Excessive stress on the body can also occur during abrasive blasting tasks. They’re especially likely when working on large structures. Robots were used to sandblast Australia’s Sydney Harbor Bridge. Greg Peters, the project’s engineering design manager, said, “Due to the fatigue while sandblasting, even experienced workers are unable to achieve such consistent results [as has been the result of the robots doing the blasting].”
He continued, “Operating the system could not be simpler: The lightweight robots are manually positioned on a simple rail system. They automatically scan the steel structure, generating a 3D map. Then the work begins.” The automated scanning is a time-saver, too, since the bridge features 485,000 square meters of steel. Sandblasting is part of the ongoing corrosion protection the structure requires.
Before using the robots, the job required up to three people to hang and move in ergonomically unfriendly positions. However, with robots helping, one individual can supervise and operate up to two machines. Someone is also tasked with more-detailed work after the robots finish.
Pursuing Continuous Improvement
Using robotic blasting technologies is not the only way to make the process safer. Some products on the market are specifically designed to produce up to 92% less dust than traditional dry-blasting techniques. Improving a process is all about identifying the associated shortcomings and exploring options for overcoming them.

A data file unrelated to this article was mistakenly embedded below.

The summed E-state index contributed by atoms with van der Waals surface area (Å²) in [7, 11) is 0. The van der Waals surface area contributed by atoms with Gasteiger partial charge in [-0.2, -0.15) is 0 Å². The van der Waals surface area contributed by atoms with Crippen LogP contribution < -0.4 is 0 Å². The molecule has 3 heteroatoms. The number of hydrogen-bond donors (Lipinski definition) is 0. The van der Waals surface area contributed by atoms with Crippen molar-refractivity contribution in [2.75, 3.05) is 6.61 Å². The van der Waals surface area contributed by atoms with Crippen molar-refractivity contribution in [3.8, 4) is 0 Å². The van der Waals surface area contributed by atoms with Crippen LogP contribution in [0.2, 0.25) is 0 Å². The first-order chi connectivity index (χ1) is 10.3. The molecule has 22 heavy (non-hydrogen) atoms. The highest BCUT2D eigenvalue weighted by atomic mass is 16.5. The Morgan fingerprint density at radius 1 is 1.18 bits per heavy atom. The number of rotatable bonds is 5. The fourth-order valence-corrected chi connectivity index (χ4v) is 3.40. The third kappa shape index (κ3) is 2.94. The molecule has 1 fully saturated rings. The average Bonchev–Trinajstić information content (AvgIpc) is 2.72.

In one instance, researchers developed a robot that engaged in abrasive blasting with cornstarch to remove paint from aircraft. Conventional methods of doing the job usually involve manual grinders or harsh chemicals. Those options could be physically taxing or dangerous for the people who use them.
The team opted for a semi-automated method. Marcel Honegger, who led the project, explained, “The degree of precision necessary calls for the use of robots, of course. However, instead of programming a fully automatic robot, we have created a system of collaboration where the workers use the robot as an intelligent tool, like an extended high-precision arm, so to speak. Thanks to its high precision, the system only removes the paint, while the component’s surface underneath remains intact.”
Honegger continued, “What’s more, this procedure is also more efficient and ecological than conventional methods. No chemical agents are used — the appliance relies only on cornstarch as blasting material. The starch is contained in a closed circuit, passing through the nozzle several times. Finally, end-users will also profit from the new system since it implies much less physical strain than conventional paint removal.”
Increasing Capacity While Keeping Quality High